Most broadly of all is that all of the explanations mooted for Seb's tepid form, currently, are conjecture. None of us on the outside know what the problems are. And moreover I strongly suspect that none of those on the inside yet have their heads around the matter either. Certainly the words of Seb and his boss Christian Horner suggest as much. Seb has tended to talk in rather brutal terms of not doing well enough and needing to improve; Horner meanwhile has talked in non-specific terms of his charge not liking the 'feeling' and 'set-up' of his machine this year, but also in China added that 'it's difficult to explain why (Vettel is struggling) at the moment'.

I was taken aback by Seb words on TV on Saturday in Shanghai too saying that 'there's a lot of things in my head' when it comes to the challenge of the 2014-spec cars, 'Formula 1 got very complex and I think as a driver I think we have lost a lot of features and given a lot to the engineers. So it's not that easy to understand and stay on top of everything' he went on. For years we've thought that Seb's brain capacity was a strength, indeed that perhaps it was unrivalled. Meanwhile, Helmut Marko has confirmed that Seb will have a new chassis in Barcelona 'because sometimes even a small hairline crack can have large consequences'. Note however, that there is no confirmation that the team has found a small hairline crack. All in, it rather smacks of an operation at the stage of desperately clawing for answers rather than having a grasp of what the problem is.

The closest thing to a consensus on it all however is that with the effective passing of the exhaust blown diffuser, with the new turbo units having a single, central exhaust, and them having a weaker exhaust flow anyway, has punished Vettel especially. Vettel was considered widely as a master of driving to maximise the effect of this feature, with a style - of aiming a car into a corner with deliberate oversteer, but negating the otherwise likely spin with blasts on the throttle to 'energise' his diffuser and thus increase the rear-end grip - built around it probably more than anyone else's. Of course, it helped too that in a succession of Red Bulls he had access to the best exhaust blown diffuser, as well as had a team mate in Mark Webber who never was to master that sort of counter-intuitive approach. And we had evidence of this in early 2012 when the exhaust effect briefly was gone, after an attempt to outlaw it proved effective for roughly the first half of the year, and in that time there was little to choose between Vettel and Webber. Indeed after the Silverstone round that year Webber led the two in the points table as well as was up five to four in the qualifying match-up.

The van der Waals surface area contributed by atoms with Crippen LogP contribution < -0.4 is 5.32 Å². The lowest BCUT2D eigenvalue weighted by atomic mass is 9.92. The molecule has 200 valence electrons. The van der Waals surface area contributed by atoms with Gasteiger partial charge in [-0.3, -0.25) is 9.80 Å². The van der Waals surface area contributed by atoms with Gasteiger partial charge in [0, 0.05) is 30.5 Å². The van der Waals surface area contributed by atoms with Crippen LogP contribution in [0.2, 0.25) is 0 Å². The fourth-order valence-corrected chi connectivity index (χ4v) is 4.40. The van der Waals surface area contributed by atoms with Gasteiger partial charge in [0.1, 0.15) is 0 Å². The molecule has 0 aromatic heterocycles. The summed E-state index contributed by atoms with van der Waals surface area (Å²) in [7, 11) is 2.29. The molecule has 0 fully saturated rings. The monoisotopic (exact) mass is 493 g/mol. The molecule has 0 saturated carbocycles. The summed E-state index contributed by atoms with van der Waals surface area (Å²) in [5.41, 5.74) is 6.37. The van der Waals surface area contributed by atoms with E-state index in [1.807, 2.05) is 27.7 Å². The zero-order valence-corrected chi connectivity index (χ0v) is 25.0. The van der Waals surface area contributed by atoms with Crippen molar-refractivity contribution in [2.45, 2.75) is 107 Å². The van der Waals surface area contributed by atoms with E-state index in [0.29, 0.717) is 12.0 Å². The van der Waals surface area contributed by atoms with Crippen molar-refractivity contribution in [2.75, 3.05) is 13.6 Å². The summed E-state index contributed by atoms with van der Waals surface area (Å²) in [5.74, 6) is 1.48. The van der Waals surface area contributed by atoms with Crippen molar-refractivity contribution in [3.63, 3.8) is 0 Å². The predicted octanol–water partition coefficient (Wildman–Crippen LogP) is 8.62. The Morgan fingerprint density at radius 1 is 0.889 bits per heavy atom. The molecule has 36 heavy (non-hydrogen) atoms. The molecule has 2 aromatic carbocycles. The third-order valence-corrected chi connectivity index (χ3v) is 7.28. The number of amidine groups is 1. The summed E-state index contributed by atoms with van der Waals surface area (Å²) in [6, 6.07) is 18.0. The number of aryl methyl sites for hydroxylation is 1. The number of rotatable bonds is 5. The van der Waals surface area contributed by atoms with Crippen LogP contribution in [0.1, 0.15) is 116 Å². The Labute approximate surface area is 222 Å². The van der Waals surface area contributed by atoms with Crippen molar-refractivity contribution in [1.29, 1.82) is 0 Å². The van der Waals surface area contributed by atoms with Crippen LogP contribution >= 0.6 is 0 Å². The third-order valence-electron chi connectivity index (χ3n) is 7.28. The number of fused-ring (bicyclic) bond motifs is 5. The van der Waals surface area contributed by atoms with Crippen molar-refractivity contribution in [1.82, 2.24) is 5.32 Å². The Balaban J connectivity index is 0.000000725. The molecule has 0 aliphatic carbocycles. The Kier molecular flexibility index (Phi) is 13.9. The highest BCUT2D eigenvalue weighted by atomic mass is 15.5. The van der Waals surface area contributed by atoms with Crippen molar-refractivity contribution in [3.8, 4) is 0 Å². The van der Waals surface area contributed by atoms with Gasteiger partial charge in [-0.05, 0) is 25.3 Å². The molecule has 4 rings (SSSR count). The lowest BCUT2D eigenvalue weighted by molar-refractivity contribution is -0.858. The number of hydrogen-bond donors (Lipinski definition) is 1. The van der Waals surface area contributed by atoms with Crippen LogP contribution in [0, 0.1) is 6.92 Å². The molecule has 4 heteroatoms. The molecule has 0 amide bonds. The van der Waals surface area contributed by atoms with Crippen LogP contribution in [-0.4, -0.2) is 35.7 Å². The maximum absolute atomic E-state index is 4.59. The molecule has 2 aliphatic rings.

Can Vettel adapt to the requirements of the 2014 car?
Photo: Octane Photography
The big question now is whether in this time Seb lucked into a style that let him exploit by far the best car, helped by a team mate who couldn't ape it, or whether Seb analysed what style would be most beneficial within the conditions that prevailed and was able to put it into practice to a devastating effect. If it's the latter - and much of what we know about Seb more broadly suggests it's more likely - then there is no reason why he cannot find the style that will be most beneficial this time too.

And if it's any comfort to Seb then relatively recent history shows that such a period of adaptation can be required of the best of them. Even Alonso, widely touted as the contemporary sport's most adaptable performer, had some of this in 2007 in his infamous solitary McLaren campaign, when he found himself in a situation wherein altering his style to the Bridgestone tyres, having spent years on the Michelins, as well as to the McLaren's brakes, was not the work of a moment. Just as with Seb now he had to do this while facing a very public comparison with a rapid young team mate performing way above even the most optimistic expectations in advance. And while you can say in both situations that what they faced was the same as their young stable mates, crucially in both situations their young stable mates had less to unlearn. Perhaps too they had the fortune of finding matters suited them pretty much straight away.

At least too, so far Seb's showing little sign outwardly of responding in a fashion that one way or another contributed to a feeling of mutual alienation with his team as Alonso did in his infamous 2007 annus horribilis. Even on the radio on the slowing down lap after the China race Horner was full of consolation and reassurance to 'Sebbie', and after Seb said 'it'll take time but we'll get there' Horner commended his attitude. The bond yet seems strong.

The next challenge for Seb is to adapt to get the most out of the current breed of F1 car. And - while it seems strange to talk of a four-time world champion of having to prove himself, but the considerations outlined earlier in this article ensure that this is so - if he does adapt successfully he will then prove a great many of the doubters wrong.

He now needs to show that he can.